Abstract

The diatomaceous deposits of the Monterey Formation along the Santa Barbara coast were subjected to temperatures and burial depths that increased westward after deposition. As a result, the silica phase in originally similar, laterally equivalent strata generally changed westward from biogenous opal-A to diagenetic opal-CT to diagenetic quartz. In individual beds at the same stratigraphic level, however, silica phases changed at various temperatures, producing a transformation—or kinetic—sequence related to variations in the ratio of silica to detrital minerals. Compared to silica in rocks with minor detrital minerals, in rocks with progressively more abundant detrital minerals: (1) opal-CT formed progressively later, (2) the initial d-spacing of opal-CT was progressively smaller, and (3) quartz formed progressively earlier.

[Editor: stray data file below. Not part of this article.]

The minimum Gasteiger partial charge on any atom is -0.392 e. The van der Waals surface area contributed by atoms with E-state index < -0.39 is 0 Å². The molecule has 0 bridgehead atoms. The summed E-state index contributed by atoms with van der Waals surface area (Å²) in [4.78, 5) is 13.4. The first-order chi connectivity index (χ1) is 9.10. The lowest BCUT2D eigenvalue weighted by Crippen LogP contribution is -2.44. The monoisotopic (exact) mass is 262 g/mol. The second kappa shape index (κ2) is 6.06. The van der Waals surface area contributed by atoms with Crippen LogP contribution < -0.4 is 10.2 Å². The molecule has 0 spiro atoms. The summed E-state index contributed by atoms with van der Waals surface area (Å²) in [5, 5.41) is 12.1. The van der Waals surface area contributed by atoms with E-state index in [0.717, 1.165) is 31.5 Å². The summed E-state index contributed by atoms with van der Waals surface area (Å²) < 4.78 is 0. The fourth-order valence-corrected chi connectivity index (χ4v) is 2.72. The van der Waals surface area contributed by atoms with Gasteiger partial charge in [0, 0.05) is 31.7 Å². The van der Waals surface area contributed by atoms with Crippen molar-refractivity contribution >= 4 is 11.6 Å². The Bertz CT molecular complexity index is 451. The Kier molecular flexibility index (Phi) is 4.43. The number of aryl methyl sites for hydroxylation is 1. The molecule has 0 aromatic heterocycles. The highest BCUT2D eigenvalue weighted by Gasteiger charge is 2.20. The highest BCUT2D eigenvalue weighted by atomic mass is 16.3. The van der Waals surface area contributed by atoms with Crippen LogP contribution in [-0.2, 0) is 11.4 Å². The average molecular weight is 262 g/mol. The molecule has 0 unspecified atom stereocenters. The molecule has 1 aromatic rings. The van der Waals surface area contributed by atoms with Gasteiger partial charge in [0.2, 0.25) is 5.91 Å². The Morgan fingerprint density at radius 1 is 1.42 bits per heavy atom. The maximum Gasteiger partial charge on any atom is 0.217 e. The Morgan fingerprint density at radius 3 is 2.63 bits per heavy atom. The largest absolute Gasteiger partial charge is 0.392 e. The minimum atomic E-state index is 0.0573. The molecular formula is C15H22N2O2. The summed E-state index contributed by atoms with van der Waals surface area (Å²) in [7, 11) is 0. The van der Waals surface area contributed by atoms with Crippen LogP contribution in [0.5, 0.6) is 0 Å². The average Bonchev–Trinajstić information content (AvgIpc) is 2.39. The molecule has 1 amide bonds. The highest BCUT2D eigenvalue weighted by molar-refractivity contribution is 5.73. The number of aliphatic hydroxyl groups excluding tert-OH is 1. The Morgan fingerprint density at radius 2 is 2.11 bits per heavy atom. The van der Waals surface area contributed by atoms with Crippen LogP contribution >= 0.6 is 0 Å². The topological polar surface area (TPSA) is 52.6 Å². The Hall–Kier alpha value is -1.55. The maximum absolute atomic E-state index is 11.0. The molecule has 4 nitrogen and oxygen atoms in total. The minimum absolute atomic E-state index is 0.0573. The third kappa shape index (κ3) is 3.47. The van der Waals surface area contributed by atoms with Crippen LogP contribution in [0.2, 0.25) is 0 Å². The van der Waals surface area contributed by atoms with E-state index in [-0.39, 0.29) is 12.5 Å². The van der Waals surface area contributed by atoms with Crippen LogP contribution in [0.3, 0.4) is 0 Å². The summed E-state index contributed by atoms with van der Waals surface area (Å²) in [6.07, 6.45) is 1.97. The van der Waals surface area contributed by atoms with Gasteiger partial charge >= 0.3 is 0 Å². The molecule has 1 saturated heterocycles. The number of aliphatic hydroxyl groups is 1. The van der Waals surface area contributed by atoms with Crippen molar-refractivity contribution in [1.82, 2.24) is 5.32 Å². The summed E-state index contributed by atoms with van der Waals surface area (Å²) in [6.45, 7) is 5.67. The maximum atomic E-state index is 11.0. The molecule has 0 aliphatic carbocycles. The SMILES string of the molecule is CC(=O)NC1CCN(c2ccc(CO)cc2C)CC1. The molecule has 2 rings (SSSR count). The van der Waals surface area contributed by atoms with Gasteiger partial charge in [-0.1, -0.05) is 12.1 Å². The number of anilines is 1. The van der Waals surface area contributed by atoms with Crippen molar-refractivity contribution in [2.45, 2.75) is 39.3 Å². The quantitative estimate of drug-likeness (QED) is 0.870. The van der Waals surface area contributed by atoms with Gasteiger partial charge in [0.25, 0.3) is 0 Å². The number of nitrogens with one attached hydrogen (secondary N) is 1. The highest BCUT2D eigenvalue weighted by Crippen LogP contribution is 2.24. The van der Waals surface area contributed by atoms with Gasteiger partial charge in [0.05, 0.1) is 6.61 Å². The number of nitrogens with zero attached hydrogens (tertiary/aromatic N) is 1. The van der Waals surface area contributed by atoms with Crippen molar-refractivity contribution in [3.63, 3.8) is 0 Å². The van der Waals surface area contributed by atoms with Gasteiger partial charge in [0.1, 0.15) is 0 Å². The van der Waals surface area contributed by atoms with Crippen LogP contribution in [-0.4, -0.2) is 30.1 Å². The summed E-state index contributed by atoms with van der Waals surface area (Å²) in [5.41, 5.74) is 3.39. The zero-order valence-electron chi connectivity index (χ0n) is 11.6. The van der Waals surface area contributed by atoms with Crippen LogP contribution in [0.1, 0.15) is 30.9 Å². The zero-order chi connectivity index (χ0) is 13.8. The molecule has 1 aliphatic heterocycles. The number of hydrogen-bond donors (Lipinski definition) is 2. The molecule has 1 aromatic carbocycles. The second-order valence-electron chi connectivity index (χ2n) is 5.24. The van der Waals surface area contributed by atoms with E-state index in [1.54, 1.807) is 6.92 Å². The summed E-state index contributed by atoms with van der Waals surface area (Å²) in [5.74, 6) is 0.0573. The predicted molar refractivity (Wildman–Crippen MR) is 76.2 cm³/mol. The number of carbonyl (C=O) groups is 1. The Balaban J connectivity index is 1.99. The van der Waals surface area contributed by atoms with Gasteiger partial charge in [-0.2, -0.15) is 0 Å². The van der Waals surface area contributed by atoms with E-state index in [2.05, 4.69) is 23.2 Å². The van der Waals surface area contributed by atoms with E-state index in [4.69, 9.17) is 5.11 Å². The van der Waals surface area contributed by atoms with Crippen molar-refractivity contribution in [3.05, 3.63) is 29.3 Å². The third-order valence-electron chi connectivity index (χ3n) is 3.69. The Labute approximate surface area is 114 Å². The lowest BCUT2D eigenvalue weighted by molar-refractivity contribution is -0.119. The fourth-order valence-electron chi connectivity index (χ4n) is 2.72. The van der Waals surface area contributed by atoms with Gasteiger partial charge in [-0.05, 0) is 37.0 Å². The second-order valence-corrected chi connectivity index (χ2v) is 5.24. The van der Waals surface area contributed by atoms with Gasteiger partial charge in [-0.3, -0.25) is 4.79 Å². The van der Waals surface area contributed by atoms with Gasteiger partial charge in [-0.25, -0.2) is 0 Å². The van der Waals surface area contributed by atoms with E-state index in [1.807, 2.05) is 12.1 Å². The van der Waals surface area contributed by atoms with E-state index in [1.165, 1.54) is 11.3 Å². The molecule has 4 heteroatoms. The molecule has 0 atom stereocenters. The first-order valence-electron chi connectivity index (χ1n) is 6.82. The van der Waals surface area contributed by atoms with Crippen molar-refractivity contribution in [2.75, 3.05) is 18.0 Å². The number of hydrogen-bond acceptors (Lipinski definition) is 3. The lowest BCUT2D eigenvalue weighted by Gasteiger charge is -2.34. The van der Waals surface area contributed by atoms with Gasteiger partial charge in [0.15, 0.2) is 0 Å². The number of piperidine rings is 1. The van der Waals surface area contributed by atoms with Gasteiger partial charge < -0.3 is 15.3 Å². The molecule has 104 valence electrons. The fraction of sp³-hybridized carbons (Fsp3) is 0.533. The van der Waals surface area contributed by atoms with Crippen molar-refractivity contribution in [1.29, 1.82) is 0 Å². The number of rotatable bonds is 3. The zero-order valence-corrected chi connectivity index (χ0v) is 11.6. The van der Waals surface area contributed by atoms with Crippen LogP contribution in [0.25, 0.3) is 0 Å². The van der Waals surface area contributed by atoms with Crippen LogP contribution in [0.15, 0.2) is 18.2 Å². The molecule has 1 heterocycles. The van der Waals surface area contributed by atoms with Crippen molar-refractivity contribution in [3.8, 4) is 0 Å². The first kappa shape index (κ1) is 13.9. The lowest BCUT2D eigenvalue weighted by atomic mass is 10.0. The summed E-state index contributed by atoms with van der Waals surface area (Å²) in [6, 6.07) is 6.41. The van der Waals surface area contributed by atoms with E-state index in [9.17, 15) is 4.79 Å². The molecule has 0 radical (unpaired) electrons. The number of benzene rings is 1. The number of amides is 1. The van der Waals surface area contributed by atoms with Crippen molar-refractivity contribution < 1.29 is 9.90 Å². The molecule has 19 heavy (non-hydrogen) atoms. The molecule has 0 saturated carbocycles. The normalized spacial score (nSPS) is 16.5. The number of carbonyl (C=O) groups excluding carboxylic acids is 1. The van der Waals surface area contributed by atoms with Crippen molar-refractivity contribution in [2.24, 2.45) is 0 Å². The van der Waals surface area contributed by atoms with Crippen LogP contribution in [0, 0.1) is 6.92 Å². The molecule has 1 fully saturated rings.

Comparison of associated calcareous, dolomitic, and carbonate-free rocks with equal silica/detrital ratios shows that carbonates did not significantly affect rates of silica diagenesis in the vast majority of rocks. In carbonate-bearing rocks with silica/detrital ratios ≥8, however, some (2% to 10%) quartz formed early in diagenesis, probably prior to opal-CT formation. In addition, atypical quartz cherts formed locally in carbonate-bearing strata by pore filling and replacement early in diagenesis, possibly before widespread opal-CT formation.

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